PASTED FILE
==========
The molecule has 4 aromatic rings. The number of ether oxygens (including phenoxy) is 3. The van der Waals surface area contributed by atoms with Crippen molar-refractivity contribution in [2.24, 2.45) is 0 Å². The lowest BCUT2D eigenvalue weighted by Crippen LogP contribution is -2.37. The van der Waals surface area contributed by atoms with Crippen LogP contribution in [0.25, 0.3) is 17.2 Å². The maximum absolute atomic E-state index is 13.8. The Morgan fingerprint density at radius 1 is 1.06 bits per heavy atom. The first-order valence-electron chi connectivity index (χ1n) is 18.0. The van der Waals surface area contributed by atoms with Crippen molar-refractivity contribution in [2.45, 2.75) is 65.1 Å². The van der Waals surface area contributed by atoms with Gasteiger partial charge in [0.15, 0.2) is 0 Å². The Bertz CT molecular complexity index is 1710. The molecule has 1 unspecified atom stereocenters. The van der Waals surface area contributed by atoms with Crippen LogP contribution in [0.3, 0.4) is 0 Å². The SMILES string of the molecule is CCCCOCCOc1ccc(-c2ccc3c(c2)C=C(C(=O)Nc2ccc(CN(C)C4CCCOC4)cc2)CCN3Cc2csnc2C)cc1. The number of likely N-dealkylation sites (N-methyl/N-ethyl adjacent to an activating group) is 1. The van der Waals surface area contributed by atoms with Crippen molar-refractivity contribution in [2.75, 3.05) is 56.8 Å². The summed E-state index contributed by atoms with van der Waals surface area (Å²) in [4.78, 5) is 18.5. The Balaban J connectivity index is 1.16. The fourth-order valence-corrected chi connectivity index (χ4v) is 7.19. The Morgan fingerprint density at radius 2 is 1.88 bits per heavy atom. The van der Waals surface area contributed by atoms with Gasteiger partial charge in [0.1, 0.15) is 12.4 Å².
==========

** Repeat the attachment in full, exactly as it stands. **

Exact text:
The molecule has 4 aromatic rings. The number of ether oxygens (including phenoxy) is 3. The van der Waals surface area contributed by atoms with Crippen molar-refractivity contribution in [2.24, 2.45) is 0 Å². The lowest BCUT2D eigenvalue weighted by Crippen LogP contribution is -2.37. The van der Waals surface area contributed by atoms with Crippen LogP contribution in [0.25, 0.3) is 17.2 Å². The maximum absolute atomic E-state index is 13.8. The Morgan fingerprint density at radius 1 is 1.06 bits per heavy atom. The first-order valence-electron chi connectivity index (χ1n) is 18.0. The van der Waals surface area contributed by atoms with Crippen molar-refractivity contribution in [2.45, 2.75) is 65.1 Å². The van der Waals surface area contributed by atoms with Gasteiger partial charge in [0.15, 0.2) is 0 Å². The Bertz CT molecular complexity index is 1710. The molecule has 1 unspecified atom stereocenters. The van der Waals surface area contributed by atoms with Crippen LogP contribution in [0.3, 0.4) is 0 Å². The SMILES string of the molecule is CCCCOCCOc1ccc(-c2ccc3c(c2)C=C(C(=O)Nc2ccc(CN(C)C4CCCOC4)cc2)CCN3Cc2csnc2C)cc1. The number of likely N-dealkylation sites (N-methyl/N-ethyl adjacent to an activating group) is 1. The van der Waals surface area contributed by atoms with Crippen molar-refractivity contribution in [2.75, 3.05) is 56.8 Å². The summed E-state index contributed by atoms with van der Waals surface area (Å²) in [4.78, 5) is 18.5. The Balaban J connectivity index is 1.16. The fourth-order valence-corrected chi connectivity index (χ4v) is 7.19. The Morgan fingerprint density at radius 2 is 1.88 bits per heavy atom. The van der Waals surface area contributed by atoms with Gasteiger partial charge in [0.1, 0.15) is 12.4 Å².